VC hero who saved 38 lives honoured

Fri, 11/05/2018

A First World War hero from Westminster who saved 38 lives was awarded a commemorative plaque on 8th May in Victoria Embankment Garden.

The service was in remembrance and commemoration of the actions of Lieutenant Commander Geoffrey Heneage Drummond.

Geoffrey Drummond was born in 1886 at 13 St James’ Place in Westminster. He was the son of Algernon Drummond, who had served in the Rifle Brigade, and later worked for Drummonds Bank. Geoffrey took up yachting at a young age, and decided to join the Royal Naval Volunteer Reserve in 1915 at the age of 31.

In 1917 he was appointed in command of Motor Launch 254, based in Dover. On 23rd April 1918, the Royal Navy took part in the raids on the German occupied ports of Zeebrugge and Ostend, and although the Zeebrugge raid was successful, the Ostend raid was called off due to changing winds. Another attempted raid on Ostend took place on the night of 9th to 10th May, with the ship HMS Vindictive being used to block Ostend’s harbour.

As part of this plan, HMS Vindictive had to scuttle itself during the raid. Keeping up with the larger ship, Geoffrey Drummond’s Motor Launch 254 came to the crew’s rescue, and successfully rescued 38 men from HMS Vindictive, in spite of a shell bursting aboard the ML254 which wounded Geoffrey and killed two men.

Geoffrey Drummond together with Lieutenant Rowland Bourke RNVR (Commanding Officer of ML276) and Lieutenant Victor Crutchley RN (First Lieutenant of HMS VINDICTIVE) were awarded the Victoria Cross for their actions that day.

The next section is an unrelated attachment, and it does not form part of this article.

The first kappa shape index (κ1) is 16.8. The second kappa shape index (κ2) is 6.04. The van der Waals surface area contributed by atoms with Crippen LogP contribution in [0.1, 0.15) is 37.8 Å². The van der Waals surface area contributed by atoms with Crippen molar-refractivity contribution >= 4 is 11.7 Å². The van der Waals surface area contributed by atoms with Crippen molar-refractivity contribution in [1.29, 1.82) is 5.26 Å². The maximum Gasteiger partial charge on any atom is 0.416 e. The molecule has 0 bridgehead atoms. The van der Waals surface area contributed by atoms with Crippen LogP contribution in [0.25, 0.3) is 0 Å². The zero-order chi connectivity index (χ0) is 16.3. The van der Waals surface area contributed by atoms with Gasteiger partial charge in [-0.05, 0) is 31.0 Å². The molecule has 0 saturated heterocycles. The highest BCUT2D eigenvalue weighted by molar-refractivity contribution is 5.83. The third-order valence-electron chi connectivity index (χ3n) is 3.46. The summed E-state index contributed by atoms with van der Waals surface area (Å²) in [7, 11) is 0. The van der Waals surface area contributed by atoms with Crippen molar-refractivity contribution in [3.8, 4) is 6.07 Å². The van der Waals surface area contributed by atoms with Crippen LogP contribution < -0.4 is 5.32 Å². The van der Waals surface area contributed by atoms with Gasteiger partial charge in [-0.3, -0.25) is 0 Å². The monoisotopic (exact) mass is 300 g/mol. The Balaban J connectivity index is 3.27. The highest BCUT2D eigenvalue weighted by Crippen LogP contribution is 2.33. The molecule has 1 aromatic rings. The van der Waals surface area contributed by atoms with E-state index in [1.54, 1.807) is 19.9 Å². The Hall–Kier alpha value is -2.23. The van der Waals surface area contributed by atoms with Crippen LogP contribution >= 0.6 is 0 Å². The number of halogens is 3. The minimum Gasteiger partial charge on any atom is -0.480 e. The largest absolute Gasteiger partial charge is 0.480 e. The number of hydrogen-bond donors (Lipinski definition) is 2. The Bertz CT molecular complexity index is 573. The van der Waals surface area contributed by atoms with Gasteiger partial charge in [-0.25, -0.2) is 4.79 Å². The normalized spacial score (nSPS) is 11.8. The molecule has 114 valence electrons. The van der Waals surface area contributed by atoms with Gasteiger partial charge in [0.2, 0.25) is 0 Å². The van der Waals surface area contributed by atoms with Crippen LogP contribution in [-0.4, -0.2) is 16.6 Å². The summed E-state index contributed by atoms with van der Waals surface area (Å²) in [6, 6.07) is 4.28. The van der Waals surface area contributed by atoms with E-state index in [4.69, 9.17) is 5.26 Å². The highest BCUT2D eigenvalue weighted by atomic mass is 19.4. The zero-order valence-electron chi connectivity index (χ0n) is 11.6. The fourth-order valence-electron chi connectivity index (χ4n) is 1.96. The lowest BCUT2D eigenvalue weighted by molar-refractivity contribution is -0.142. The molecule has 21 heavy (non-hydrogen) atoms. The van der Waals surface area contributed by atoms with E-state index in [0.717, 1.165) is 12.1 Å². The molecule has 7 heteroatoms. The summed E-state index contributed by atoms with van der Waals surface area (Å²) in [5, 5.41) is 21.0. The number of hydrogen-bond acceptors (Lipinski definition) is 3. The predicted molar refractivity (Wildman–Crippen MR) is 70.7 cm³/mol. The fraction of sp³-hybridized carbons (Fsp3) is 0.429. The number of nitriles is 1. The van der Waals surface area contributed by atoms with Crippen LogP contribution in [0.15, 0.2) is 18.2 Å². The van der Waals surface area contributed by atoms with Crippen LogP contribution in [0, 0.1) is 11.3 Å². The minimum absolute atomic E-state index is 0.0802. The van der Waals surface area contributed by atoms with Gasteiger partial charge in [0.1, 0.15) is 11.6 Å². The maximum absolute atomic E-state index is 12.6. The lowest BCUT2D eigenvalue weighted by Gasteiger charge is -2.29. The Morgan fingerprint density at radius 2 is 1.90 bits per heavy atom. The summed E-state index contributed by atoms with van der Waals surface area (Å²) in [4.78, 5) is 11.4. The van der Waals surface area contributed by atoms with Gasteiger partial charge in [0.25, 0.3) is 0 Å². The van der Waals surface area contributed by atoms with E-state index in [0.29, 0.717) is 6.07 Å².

Cllr Rachael Robathan, Westminster City Council’s Armed Forces Champion, said: “It is an honour to remember and commemorate the actions of Lieutenant Commander Geoffrey Heneage Drummond, whose incredible bravery should not be forgotten. We are thankful for this opportunity to bring together the military and civilian communities in Westminster in common purpose.”

The Victoria Cross Commemoration events are one of the many ways in which the City of Westminster and the Armed Forces will honour those who served during the First World War during the centenary period of 2014 to 2018.

With over 20 descendants of Lieutenant Commander Geoffrey Heneage Drummond having attended the service, it was apparent that his heroic legacy has a positive impact on many lives.

John Drummond, the grandson of Geoffrey Drummond said: “ On behalf of the 25 Drummond family members here today, I would firstly like to thank the Westminster City Council for commemorating my grandfather, so that his bravery and that of all those who participated in the Zeebrugge and Ostend Raids are not forgotten. Secondly, although he was born a mile away in St James’s Place, I am delighted his memorial stone is beside the River Thames, as he died on active service in 1941 downstream from here, as an Able Seaman in the Royal Naval Patrol Service, having been told that he was too old to return as an officer in the Royal Naval Volunteer Reserve. A modest man, I think he would nevertheless have been very pleased and honoured to be remembered here.”

Geoffrey Heneage Drummond ended the war as a Lieutenant Commander RNVR and was also awarded the Legion d’Honneur by the President of France.

Last updated: 9 July 2018
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